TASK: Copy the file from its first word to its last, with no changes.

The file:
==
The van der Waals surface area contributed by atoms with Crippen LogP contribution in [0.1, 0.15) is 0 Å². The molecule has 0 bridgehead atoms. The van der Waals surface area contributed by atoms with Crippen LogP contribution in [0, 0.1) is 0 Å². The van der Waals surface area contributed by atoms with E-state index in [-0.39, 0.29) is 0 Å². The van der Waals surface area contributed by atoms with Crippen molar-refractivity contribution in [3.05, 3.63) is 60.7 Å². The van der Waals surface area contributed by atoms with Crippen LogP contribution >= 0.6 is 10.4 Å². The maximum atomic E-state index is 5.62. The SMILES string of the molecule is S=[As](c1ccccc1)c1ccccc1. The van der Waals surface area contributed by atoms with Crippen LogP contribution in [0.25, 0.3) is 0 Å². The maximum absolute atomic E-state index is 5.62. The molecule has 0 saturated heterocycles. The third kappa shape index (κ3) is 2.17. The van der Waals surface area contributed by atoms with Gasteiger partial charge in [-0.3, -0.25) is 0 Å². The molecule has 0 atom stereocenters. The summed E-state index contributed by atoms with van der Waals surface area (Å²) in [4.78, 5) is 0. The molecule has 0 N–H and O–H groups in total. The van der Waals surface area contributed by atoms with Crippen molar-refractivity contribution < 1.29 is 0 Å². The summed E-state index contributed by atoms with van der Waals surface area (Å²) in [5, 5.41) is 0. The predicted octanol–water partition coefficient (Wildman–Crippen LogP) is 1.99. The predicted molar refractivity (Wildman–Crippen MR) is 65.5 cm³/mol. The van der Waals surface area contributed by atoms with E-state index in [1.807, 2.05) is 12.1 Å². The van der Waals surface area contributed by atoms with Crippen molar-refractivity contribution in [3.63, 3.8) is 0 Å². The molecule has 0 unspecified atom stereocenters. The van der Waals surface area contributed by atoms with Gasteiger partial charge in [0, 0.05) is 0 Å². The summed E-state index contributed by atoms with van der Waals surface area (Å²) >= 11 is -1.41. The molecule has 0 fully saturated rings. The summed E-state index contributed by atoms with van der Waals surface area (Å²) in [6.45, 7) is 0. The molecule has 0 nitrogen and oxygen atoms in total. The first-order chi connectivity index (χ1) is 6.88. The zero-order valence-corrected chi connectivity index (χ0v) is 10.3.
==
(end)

The van der Waals surface area contributed by atoms with Crippen LogP contribution in [0.1, 0.15) is 0 Å². The molecule has 0 bridgehead atoms. The van der Waals surface area contributed by atoms with Crippen LogP contribution in [0, 0.1) is 0 Å². The van der Waals surface area contributed by atoms with E-state index in [-0.39, 0.29) is 0 Å². The van der Waals surface area contributed by atoms with Crippen molar-refractivity contribution in [3.05, 3.63) is 60.7 Å². The van der Waals surface area contributed by atoms with Crippen LogP contribution >= 0.6 is 10.4 Å². The maximum atomic E-state index is 5.62. The SMILES string of the molecule is S=[As](c1ccccc1)c1ccccc1. The van der Waals surface area contributed by atoms with Crippen LogP contribution in [0.25, 0.3) is 0 Å². The maximum absolute atomic E-state index is 5.62. The molecule has 0 saturated heterocycles. The third kappa shape index (κ3) is 2.17. The van der Waals surface area contributed by atoms with Gasteiger partial charge in [-0.3, -0.25) is 0 Å². The molecule has 0 atom stereocenters. The summed E-state index contributed by atoms with van der Waals surface area (Å²) in [4.78, 5) is 0. The molecule has 0 N–H and O–H groups in total. The van der Waals surface area contributed by atoms with Crippen molar-refractivity contribution < 1.29 is 0 Å². The summed E-state index contributed by atoms with van der Waals surface area (Å²) in [5, 5.41) is 0. The predicted octanol–water partition coefficient (Wildman–Crippen LogP) is 1.99. The predicted molar refractivity (Wildman–Crippen MR) is 65.5 cm³/mol. The van der Waals surface area contributed by atoms with E-state index in [1.807, 2.05) is 12.1 Å². The van der Waals surface area contributed by atoms with Crippen molar-refractivity contribution in [3.63, 3.8) is 0 Å². The molecule has 0 unspecified atom stereocenters. The van der Waals surface area contributed by atoms with Gasteiger partial charge in [0, 0.05) is 0 Å². The summed E-state index contributed by atoms with van der Waals surface area (Å²) >= 11 is -1.41. The molecule has 0 fully saturated rings. The summed E-state index contributed by atoms with van der Waals surface area (Å²) in [6.45, 7) is 0. The molecule has 0 nitrogen and oxygen atoms in total. The first-order chi connectivity index (χ1) is 6.88. The zero-order valence-corrected chi connectivity index (χ0v) is 10.3.